Indian judiciary must be judicious, not frivolous


Abhishek G Bhaya

There has been much uproar — and rightly so – since Indian comedian Kiku Sharda’s arrest on Wednesday over mimicking Baba Gurmeet Ram Rahim Singh ‘Insan’, the self-styled guru of Dera Sacha Sauda.

While the pretence on which the comedian was arrested in itself is bizarre (when did mimicry become a crime?), the bigger surprise for me was that a court decided to send Sharda to a 14-day judicial custody for the alleged crime.

Police in India are known to work at the behest of their political masters, so the action of Haryana police in arresting the comedian could still be viewed as Chief Minister ML Khattar’s attempt to return a favour to the Dera Chief for his support to BJP in 2014 Assembly elections.

However, for a court to even consider such a frivolous case is a matter of grave concern. Mind you, this is not the first time that an Indian court has chosen to entertain such ridiculous complaint.

Here are a few outlandish cases that have landed in our courts:

  • As recently as on 8 January, a court in Anantpur, Andhra Pradesh, issued a non-bailable warrant against India cricket captain Mahendra Singh Dhoni for allegedly ‘denigrating’ Hindu gods by posing as Lord Vishnu on the cover page of a magazine. (Why don’t they ask Lord Vishnu if he’s really been ‘denigrated’? Actually, Dhoni had not posed; it was a designer’s imagination)
  • We constantly witness our Bollywood stars being dragged to one court or the other through the misuse of public interest litigation over either their movies, or some ‘sensitive’ statements they might have made. The list of ‘ridiculous’ PILs against movies and actors is extremely long. However, the one by Hairdressers Association against Shah Rukh Khan’s 2009 film ‘Billoo Barber’ still takes the cake.
  • After last year’s controversy over Maggi’s MSG (not to be confused with Baba Gurmeet’s movie by the same name) and led-content, multiple PILs were filed against Amitabh Bachchan, Madhuri Dixit and Preity Zinta for featuring in advertisements for the noodle brand. (If the government didn’t have a clue till then, how do they expect actors to test the content of a food product?)
  • Even Sachin Tendulkar, the ‘God of Cricket’, wasn’t spared. Last year, a PIL was filed seeking to take back the Bharat Ratna bestowed upon him by the previous government. (Really? Is this how we are supposed to treat a national hero?)
  • Add to this list, the two complaints by Delhi Police constables against Delhi Chief Minister Arvind Kejriwal for his ‘thulla’ remarks. Come on, give us a break. Whom are we kidding? Nearly every Delhi’ite colloquially refers to the cops as ‘thullas’. It’s most likely that the judges presiding over the cases may be doing so as well in private conversations.

Most of these absurd cases, which consume precious hours and resources of the judiciary, are either politically motivated or a lawyer’s idea to gain instant fame. The moot point is that Indian courts must desist from entertaining such prima facie outlandish cases.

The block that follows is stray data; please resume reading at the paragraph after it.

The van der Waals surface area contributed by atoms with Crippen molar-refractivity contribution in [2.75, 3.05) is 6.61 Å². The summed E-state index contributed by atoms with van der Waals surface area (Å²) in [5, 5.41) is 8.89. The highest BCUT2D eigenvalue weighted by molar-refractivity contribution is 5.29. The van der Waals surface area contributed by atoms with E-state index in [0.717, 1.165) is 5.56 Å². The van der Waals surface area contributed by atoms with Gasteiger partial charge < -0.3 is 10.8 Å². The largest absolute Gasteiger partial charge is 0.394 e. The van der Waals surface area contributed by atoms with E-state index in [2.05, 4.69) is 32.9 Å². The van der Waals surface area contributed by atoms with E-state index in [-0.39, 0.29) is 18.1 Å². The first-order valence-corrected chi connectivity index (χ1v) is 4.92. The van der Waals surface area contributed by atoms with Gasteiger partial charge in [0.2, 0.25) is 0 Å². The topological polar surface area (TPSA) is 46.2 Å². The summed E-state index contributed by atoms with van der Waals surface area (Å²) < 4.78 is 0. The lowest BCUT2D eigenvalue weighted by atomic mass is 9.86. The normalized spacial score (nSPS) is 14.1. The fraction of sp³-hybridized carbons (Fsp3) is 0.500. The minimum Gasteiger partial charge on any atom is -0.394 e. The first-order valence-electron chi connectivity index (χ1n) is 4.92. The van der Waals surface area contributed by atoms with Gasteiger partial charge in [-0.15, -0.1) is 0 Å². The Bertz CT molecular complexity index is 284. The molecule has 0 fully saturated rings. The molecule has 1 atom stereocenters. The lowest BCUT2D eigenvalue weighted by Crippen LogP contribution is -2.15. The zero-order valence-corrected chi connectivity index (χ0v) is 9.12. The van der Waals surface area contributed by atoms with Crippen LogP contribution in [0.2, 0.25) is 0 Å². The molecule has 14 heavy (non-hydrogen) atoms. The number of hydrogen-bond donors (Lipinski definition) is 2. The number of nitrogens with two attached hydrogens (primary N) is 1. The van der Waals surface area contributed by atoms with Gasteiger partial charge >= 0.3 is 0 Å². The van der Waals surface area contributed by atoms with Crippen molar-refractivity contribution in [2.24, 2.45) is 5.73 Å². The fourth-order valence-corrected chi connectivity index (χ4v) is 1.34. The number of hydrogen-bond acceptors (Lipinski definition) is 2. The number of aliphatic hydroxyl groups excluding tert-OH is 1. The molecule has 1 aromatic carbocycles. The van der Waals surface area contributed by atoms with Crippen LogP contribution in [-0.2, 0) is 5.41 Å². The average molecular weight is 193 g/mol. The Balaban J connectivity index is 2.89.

As it is, the courts in India are overburdened with cases of far much importance and socio-political relevance. According to central government data, presented in the Parliament last August, there are over 3.2 crore cases pending with the Supreme Court and various subordinate courts in India.

To be fair on the government, early last year, the Law Ministry had initiated the process of drafting a National Litigation Policy with an intention to bring down pendency of cases in courts. As per the draft, both the Centre and states have decided to withdraw ‘frivolous and ineffective cases’. The Law Ministry has drawn a 10-point litigation policy and shared it with states while asking them to review all pending litigations.

States and central government departments have been asked to set up empowered committees and review all pendency and suggest withdrawal of frivolous cases, particularly those of petty offences and traffic challans.

According to reports, the Law Ministry has also written to chief justices of high courts to advise judges to invoke Section 258 of the Code of Criminal Procedure (CrPC) which relates to the ‘power to stop proceedings and remove deadwood from judicial system’ where it is necessary.

At a time when the government and judiciary are involved in a process to de-congest the courtrooms, the courts must demonstrate judiciousness and reject frivolous cases.

Cases like the one in which a comedian is booked for precisely doing what he is supposed to do shall not only be rejected, but there should be a provision of penalising the petitioner as well for wasting the time and resources of the court.

(The author is a Gulf-based journalist)


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